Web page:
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Records show 17 held for forestry crimes

Records show 17 held for forestry crimes

A TOTAL of 17 people are being held in pretrial detention in Koh Kong provincial prison on forestry-related charges dating back to 2008, according to a document provided this week by a prison worker who expressed frustration with the release last month of four forestry officials charged with involvement in an illegal logging ring.

The document shows that an additional seven people in the province have been convicted of forestry crimes and are serving sentences at the prison.

The official, who asked not to be named, said that all the people on the list were “poor” Koh Kong residents who had been arrested for such crimes as “collecting wood” and “clearing farmland”.

“It doesn’t seem very fair,” the official said. “Poor people who depend on clearing forest for their livelihood are convicted for up to five years for forestry crimes, while forestry officials involved with illegal logging rings are released.”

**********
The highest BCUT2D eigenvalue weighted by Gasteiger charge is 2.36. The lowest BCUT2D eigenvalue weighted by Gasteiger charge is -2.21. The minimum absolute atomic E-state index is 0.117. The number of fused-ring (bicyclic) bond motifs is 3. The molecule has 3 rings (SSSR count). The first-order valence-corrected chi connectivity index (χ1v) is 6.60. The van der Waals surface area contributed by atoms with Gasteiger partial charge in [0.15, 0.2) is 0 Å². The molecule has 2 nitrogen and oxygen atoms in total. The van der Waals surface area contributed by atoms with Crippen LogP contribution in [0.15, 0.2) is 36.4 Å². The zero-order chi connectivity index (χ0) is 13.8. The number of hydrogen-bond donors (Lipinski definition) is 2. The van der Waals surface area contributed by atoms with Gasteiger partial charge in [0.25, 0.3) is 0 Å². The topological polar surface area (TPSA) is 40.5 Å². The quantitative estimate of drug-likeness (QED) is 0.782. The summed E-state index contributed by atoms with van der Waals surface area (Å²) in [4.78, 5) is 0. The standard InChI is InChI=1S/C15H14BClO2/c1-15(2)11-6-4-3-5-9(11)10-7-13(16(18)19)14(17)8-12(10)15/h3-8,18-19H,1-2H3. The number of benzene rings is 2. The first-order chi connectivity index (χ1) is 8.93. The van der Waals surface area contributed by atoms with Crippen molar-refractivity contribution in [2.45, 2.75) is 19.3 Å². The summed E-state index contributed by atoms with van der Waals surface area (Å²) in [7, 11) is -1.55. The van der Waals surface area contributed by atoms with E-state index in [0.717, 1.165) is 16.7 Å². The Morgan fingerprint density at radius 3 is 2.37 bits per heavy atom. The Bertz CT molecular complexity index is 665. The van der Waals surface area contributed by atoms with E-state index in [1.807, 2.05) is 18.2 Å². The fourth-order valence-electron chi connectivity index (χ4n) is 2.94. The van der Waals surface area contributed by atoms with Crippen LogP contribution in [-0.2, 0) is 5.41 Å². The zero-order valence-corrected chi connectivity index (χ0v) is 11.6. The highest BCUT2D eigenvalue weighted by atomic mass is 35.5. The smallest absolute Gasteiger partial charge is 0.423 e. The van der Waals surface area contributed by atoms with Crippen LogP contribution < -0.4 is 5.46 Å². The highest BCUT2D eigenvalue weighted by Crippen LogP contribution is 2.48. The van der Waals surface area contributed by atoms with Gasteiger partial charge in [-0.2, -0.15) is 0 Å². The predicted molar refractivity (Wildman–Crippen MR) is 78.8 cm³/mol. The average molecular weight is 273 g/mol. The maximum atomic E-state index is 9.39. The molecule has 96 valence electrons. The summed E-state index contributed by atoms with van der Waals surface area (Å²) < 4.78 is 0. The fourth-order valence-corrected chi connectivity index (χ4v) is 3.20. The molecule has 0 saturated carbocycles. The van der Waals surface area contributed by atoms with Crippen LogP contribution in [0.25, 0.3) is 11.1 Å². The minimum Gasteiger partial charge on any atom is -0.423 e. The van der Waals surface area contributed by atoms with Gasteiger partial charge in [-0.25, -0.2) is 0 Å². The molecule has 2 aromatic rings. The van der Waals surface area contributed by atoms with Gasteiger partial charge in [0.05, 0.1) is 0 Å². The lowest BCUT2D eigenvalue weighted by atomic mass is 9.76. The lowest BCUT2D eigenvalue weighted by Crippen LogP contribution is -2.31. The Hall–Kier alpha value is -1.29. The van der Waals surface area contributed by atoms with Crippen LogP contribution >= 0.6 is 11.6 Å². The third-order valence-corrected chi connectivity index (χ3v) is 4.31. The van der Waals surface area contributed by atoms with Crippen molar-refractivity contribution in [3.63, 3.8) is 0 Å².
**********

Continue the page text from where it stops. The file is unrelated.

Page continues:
Although their case remains under investigation, the four Koh Kong Forestry Administration Cantonment officials were released on June 24 after being arrested in a raid amid a crackdown on illegal logging called for by Prime Minister Hun Sen.

The small fish is punished, but the medium and big fish never get punished.

Chhin Long, the chief clerk for the prosecution at the provincial court, said Tuesday that he had seen a document signed by Agriculture Minister Chan Sarun and the prime minister requesting the officials’ release.
Chheng Kim Sun, director of the Forestry Administration, noted on Thursday that the officials were still being investigated and could be summoned back to court at any time. He defended the release of the prisoners, describing it as part of standard legal procedure.

“The court is independent, and the court’s decision-making process in this case would be the same for rich and poor people, powerful and powerless people. It is not biased to one side,” Chheng Kim Sun said.

But Un Than Aan, provincial coordinator for the rights group Adhoc, said that although the releases might have been legal, the poor are bearing the brunt of the government’s logging crackdown.

“The release of the four officials can be done according to court procedure, because they are able to provide the court with a permanent job and address,” Un Than Aan said. “Poor people aren’t released because they have no permanent job or address, and they are often found guilty of forestry crimes because there’s enough evidence against them.”

Adhoc President Thun Saray said the pattern was consistent with past crackdowns.

“The small fish is punished, but the medium and big fish never get punished,” he said. “That’s been my observation for the last 15 years.”

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